I was checking on the garden during a brief respite from the August rains when I suddenly noticed a gigantic zucchini as big as a baby. How in the world did he grow so big without me noticing? He looked cold and wet so I cut his cord and wrapped him in a blanket. I named him Oscar. He was the best baby. Always calm and quiet and never needed food or a diaper change.
I hope you won’t think me barbaric, but eventually we ate him. Because he was a zucchini after all. You may have a zucchini baby yourself, or perhaps you forgot to lock your car and someone stuffed it full of zucchini. And what exactly do you do with 13 pounds of zucchini? Plus all his baby brothers and sisters that seem to grow faster than you can possibly eat them?
We all know that small zucchini are more tender and delicious, but that doesn’t mean we need to compost the overgrown ones. If the seeds are quite large and developed you can cut them out like you are seeding a cucumber. Grate the rest of the flesh in your food processor to make quick work of it. Now it is all set to go into all sorts of dishes.
This week I made zucchini bread, zucchini chocolate coconut cake, zucchini corn tacos and added some shredded zucchini to tomato sauce for lasagna. The shreds virtually disappear into the background, but they still offer added vitamins and fiber. I’ve added shredded zucchini to muffins, pesto pasta, soup, stews, and any kind of casserole or gratin or frittata. What you can’t seem to sneak in somewhere, put it in a zippered freezer bag and stick it in the freezer for mid-winter nutritional boosts.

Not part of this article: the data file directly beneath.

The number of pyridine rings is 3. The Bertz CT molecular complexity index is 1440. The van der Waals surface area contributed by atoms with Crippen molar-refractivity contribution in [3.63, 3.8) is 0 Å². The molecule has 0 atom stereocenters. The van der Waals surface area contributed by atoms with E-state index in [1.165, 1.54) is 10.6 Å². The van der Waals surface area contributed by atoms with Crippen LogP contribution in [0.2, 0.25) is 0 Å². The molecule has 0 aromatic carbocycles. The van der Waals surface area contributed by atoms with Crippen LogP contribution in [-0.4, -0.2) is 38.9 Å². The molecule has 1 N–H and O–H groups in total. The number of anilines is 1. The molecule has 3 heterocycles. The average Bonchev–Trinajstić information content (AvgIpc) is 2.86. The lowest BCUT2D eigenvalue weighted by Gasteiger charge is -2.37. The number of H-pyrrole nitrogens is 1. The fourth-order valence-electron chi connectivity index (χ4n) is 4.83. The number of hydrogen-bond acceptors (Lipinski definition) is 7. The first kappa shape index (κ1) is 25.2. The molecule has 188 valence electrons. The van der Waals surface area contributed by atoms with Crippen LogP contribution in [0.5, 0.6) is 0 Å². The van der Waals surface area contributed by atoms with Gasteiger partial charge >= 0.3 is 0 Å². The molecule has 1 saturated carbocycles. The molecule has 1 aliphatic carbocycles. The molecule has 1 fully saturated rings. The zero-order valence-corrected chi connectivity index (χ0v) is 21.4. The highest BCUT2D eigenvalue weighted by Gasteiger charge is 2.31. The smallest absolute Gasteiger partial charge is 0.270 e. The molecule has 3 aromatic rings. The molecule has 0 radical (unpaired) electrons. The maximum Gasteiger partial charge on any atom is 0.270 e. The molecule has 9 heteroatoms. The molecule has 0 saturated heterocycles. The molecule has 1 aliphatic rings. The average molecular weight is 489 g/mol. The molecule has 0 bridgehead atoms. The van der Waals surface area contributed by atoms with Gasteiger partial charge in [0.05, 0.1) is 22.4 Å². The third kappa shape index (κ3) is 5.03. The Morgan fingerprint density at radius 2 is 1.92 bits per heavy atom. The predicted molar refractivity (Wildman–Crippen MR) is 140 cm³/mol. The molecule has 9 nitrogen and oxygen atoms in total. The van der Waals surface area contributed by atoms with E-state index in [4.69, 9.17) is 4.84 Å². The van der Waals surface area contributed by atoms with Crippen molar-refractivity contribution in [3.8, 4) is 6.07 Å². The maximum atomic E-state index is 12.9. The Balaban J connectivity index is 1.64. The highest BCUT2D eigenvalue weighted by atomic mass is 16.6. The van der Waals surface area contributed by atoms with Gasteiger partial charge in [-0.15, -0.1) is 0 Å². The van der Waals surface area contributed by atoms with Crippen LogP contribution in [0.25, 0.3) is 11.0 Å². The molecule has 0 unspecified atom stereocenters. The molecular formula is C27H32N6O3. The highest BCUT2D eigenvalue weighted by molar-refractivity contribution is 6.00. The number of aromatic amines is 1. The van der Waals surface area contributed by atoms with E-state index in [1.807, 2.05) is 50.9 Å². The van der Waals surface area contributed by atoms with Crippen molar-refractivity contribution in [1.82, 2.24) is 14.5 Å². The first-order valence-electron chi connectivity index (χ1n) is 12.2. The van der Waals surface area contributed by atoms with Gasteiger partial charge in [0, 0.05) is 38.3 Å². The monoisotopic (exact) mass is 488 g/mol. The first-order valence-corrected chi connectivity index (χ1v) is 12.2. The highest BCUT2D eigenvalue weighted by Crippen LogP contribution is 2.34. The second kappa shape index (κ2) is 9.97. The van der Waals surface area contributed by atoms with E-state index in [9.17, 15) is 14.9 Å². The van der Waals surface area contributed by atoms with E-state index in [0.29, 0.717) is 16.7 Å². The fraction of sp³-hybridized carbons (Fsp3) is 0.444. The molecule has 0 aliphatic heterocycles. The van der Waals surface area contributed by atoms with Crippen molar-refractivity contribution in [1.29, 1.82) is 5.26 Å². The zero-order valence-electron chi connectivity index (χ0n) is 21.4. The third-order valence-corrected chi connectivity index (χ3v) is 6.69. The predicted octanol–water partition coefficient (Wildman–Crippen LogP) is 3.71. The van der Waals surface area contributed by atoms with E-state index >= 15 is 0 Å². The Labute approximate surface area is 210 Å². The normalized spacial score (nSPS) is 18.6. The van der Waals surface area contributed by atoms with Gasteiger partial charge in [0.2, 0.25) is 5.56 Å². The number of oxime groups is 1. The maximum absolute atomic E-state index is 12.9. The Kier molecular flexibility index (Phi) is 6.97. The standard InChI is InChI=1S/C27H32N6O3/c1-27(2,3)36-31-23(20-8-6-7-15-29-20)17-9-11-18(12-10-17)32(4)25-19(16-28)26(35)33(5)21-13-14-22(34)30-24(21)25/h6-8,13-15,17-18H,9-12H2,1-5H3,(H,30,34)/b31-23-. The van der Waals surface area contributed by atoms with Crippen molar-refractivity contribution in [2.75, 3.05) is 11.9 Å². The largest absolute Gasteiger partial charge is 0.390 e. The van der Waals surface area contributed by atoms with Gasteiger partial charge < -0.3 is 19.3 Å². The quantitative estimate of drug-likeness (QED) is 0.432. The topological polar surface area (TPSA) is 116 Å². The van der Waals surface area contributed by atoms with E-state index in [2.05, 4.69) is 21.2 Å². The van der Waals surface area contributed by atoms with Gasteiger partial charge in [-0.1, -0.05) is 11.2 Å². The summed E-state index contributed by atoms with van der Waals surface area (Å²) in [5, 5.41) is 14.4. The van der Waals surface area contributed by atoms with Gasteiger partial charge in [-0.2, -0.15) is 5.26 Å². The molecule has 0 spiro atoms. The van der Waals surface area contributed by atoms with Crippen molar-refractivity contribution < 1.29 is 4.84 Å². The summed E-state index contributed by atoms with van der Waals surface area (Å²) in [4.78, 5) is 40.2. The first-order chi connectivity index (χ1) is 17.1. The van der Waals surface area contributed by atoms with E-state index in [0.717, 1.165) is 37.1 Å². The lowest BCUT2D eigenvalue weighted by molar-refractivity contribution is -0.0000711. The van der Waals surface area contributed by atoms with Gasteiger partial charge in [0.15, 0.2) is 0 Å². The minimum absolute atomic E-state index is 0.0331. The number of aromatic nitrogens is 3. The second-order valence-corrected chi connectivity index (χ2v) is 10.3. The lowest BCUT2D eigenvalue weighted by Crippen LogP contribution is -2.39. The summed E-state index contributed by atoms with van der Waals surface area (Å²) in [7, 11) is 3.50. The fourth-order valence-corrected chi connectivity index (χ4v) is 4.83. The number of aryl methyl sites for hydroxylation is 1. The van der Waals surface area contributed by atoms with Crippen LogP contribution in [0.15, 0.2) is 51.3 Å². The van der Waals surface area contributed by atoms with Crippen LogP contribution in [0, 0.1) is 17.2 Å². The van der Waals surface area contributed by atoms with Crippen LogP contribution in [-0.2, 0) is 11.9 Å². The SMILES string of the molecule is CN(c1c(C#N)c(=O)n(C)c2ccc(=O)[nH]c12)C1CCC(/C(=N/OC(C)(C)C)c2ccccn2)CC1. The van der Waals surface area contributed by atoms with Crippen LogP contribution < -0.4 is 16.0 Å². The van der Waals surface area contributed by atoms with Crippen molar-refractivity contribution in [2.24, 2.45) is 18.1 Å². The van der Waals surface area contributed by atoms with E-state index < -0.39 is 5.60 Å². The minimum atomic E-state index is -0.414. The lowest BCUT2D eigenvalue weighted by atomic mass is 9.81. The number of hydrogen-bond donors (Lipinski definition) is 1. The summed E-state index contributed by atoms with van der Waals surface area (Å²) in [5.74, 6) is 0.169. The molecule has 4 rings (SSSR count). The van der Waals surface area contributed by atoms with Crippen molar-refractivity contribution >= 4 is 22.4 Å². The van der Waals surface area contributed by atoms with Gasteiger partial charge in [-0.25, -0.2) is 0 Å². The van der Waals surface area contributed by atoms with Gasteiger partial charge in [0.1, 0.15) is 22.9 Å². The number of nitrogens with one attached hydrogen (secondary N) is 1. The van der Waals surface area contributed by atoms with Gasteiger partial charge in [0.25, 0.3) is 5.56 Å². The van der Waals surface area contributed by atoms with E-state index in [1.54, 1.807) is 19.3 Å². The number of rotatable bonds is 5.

And for the littler guys, I like to slice it thinly for my sandwich or salad, cut it into sticks to eat with dip, put it on pizza, slice it lengthwise and grill it to use in place of noodles in lasagna, or as a side with herb butter.
While I can’t say zucchini is my favorite vegetable (sorry, Oscar) it certainly is versatile. I eat it for breakfast, lunch, dinner or snack, helping me meet my goal of eating vegetables for every meal. So the next time you find a zucchini baby in your garden, love him and hug him and eat him up!
• 1 tablespoon olive oil
• 1 onion, diced small
• 1 red pepper, diced small
• 1-2 zucchini diced small (about 4 cups)
• 2 cloves garlic
• 2 ears or corn, kernels cut off (or a small bag frozen corn if you live in Alaska and can’t get fresh)
• 1 can black beans
• 1 tablespoon taco seasoning
• Salt and pepper
• 4-6 oz cream cheese
• Snack size flour tortillas
Directions: Heat olive oil in a large skillet over medium-high heat. Add onion and sauté a few minutes until softened slightly. Add red pepper and zucchini and sauté about 5 more minutes. Add the taco seasoning and the garlic. When veggies are soft, mix in cream cheese until it is melted. Taste for seasonings. Serve inside warm tortillas with salsa or hot sauce.